<from uri="direct:start"/>
    <loadBalance>
        <!-- failover using stateful round robin,
             which will keep retrying forever those 
             4 endpoints until success. You can set
             the maximumFailoverAttempt to break out after 
             X attempts -->
        <failover roundRobin="true"/>
        <to uri="direct:bad"/>
        <to uri="direct:bad2"/>
        <to uri="direct:good"/>
        <to uri="direct:good2"/>
    </loadBalance>
</route>

Weighted Round-Robin and Random Load Balancing

In many enterprise environments where server nodes of unequal processing power & performance characteristics are utilized to host services and processing endpoints, it is frequently necessary to distribute processing load based on their individual server capabilities so that some endpoints are not unfairly burdened with requests. Obviously simple round-robin or random load balancing do not alleviate problems of this nature. A Weighted Round-Robin and/or Weighted Random load balancer can be used to address this problem.

The weighted load balancing policy allows you to specify a processing load distribution ratio for each server with respect to others. You can specify this as a positive processing weight for each server. A larger number indicates that the server can handle a larger load. The weight is utilized to determine the payload distribution ratio to different processing endpoints with respect to others.

The parameters that can be used are

Option

Type

Default

Description

roundRobin

boolean

false

The default value for round-robin is false. In the absence of this setting or parameter the load balancing algorithm used is random.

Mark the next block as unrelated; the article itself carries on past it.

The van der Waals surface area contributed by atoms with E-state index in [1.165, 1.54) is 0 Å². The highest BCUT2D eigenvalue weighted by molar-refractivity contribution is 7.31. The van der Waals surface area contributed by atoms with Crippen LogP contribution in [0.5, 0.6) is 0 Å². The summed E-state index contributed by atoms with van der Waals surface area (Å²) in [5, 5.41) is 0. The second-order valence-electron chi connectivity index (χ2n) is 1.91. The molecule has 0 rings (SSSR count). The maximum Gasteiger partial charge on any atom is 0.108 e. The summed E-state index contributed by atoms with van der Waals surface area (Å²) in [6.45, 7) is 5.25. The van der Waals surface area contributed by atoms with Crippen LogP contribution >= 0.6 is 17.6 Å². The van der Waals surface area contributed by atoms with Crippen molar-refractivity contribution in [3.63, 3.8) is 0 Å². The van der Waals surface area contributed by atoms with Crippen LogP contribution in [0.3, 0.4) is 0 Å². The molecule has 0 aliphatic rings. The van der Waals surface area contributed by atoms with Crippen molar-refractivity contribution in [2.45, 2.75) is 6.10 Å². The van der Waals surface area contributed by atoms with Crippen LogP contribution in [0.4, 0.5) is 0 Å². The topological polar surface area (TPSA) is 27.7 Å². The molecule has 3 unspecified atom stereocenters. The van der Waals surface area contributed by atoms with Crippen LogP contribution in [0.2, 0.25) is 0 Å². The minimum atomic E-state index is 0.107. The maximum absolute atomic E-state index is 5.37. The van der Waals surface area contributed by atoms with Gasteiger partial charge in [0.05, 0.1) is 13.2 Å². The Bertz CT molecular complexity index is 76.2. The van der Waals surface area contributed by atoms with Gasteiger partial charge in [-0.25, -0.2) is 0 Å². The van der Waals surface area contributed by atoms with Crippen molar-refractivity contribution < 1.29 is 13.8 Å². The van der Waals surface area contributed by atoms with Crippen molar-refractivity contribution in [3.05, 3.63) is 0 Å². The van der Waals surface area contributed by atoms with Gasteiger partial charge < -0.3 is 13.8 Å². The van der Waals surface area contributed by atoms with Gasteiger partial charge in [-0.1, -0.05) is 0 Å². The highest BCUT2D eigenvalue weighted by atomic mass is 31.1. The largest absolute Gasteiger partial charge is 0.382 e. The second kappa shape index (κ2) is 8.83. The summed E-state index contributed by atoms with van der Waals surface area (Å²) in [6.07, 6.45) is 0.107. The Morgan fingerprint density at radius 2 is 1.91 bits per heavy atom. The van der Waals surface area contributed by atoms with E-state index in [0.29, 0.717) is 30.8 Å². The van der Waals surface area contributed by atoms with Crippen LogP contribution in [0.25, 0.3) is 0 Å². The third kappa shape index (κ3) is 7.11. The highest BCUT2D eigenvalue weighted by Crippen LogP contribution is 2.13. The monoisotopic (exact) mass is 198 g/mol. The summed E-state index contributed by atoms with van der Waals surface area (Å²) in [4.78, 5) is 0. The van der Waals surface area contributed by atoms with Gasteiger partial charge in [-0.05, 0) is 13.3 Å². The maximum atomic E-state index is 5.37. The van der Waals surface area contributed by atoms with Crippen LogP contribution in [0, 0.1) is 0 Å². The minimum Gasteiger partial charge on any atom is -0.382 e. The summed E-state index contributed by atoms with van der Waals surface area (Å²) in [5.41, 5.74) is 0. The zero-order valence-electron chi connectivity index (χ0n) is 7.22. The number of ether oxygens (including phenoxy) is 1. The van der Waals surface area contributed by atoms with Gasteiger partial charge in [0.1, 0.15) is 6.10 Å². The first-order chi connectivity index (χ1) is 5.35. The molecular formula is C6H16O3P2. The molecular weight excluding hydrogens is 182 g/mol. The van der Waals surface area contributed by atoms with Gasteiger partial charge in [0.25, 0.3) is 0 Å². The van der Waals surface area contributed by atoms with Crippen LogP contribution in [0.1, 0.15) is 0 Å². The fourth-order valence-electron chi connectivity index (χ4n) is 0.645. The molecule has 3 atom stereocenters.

distributionRatio

String

none

The distributionRatio is a delimited String consisting on integer weights separated by delimiters for example "2,3,5". The distributionRatio must match the number of endpoints and/or processors specified in the load balancer list.

distributionRatio-Delimiter

String

,

The distributionRatioDelimiter is the delimiter used to specify the distributionRatio. If this attribute is not specified a default delimiter "," is expected as the delimiter used for specifying the distributionRatio.

See the Camel website for examples on using this load balancer.

Circuit Breaker

The Circuit Breaker load balancer is a stateful pattern that monitors all calls for certain exceptions. Initially the Circuit Breaker is in closed state and passes all messages. If there are failures and the threshold is reached, it moves to open state and rejects all calls until halfOpenAfter timeout is reached. After this timeout is reached, if there is a new call, it will pass and if the result is success the Circuit Breaker will move to closed state, or to open state if there was an error.

An example using Java DSL:

from("direct:start").loadBalance()
    .circuitBreaker(2, 1000L, MyCustomException.class)
    .to("mock:result");

And the same example using Spring XML:

<camelContext id="camel" xmlns="http://camel.apache.org/schema/spring">
    <route>
    <from uri="direct:start"/>
    <loadBalance>
        <circuitBreaker threshold="2" halfOpenAfter="1000">
            <exception>MyCustomException</exception>
        </circuitBreaker>
        <to uri="mock:result"/>
    </loadBalance>
</route>
</camelContext>